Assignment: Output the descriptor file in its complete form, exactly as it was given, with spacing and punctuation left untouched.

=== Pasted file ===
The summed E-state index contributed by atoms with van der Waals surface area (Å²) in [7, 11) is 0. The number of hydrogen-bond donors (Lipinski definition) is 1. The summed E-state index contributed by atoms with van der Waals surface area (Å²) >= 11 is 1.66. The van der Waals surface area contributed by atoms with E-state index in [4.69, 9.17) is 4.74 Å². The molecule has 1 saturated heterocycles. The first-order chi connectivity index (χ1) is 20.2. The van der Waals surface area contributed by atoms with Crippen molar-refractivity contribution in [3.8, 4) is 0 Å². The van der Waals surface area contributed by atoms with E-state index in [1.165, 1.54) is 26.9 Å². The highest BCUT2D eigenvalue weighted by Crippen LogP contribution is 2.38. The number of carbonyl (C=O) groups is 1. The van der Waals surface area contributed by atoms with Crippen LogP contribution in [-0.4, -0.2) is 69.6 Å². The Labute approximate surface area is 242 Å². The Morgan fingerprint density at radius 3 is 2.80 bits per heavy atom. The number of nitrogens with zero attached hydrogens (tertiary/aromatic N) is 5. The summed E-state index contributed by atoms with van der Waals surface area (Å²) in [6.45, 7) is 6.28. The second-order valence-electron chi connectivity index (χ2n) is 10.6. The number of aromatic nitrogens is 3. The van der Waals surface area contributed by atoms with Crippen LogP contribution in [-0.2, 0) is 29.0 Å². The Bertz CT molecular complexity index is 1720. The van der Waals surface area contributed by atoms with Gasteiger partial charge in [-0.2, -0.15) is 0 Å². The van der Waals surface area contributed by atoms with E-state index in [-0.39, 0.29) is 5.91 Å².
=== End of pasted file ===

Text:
The summed E-state index contributed by atoms with van der Waals surface area (Å²) in [7, 11) is 0. The number of hydrogen-bond donors (Lipinski definition) is 1. The summed E-state index contributed by atoms with van der Waals surface area (Å²) >= 11 is 1.66. The van der Waals surface area contributed by atoms with E-state index in [4.69, 9.17) is 4.74 Å². The molecule has 1 saturated heterocycles. The first-order chi connectivity index (χ1) is 20.2. The van der Waals surface area contributed by atoms with Crippen molar-refractivity contribution in [3.8, 4) is 0 Å². The van der Waals surface area contributed by atoms with E-state index in [1.165, 1.54) is 26.9 Å². The highest BCUT2D eigenvalue weighted by Crippen LogP contribution is 2.38. The number of carbonyl (C=O) groups is 1. The van der Waals surface area contributed by atoms with Crippen LogP contribution in [-0.4, -0.2) is 69.6 Å². The Labute approximate surface area is 242 Å². The Morgan fingerprint density at radius 3 is 2.80 bits per heavy atom. The number of nitrogens with zero attached hydrogens (tertiary/aromatic N) is 5. The summed E-state index contributed by atoms with van der Waals surface area (Å²) in [6.45, 7) is 6.28. The second-order valence-electron chi connectivity index (χ2n) is 10.6. The number of aromatic nitrogens is 3. The van der Waals surface area contributed by atoms with Crippen LogP contribution in [-0.2, 0) is 29.0 Å². The Bertz CT molecular complexity index is 1720. The van der Waals surface area contributed by atoms with Gasteiger partial charge in [-0.2, -0.15) is 0 Å². The van der Waals surface area contributed by atoms with E-state index in [-0.39, 0.29) is 5.91 Å².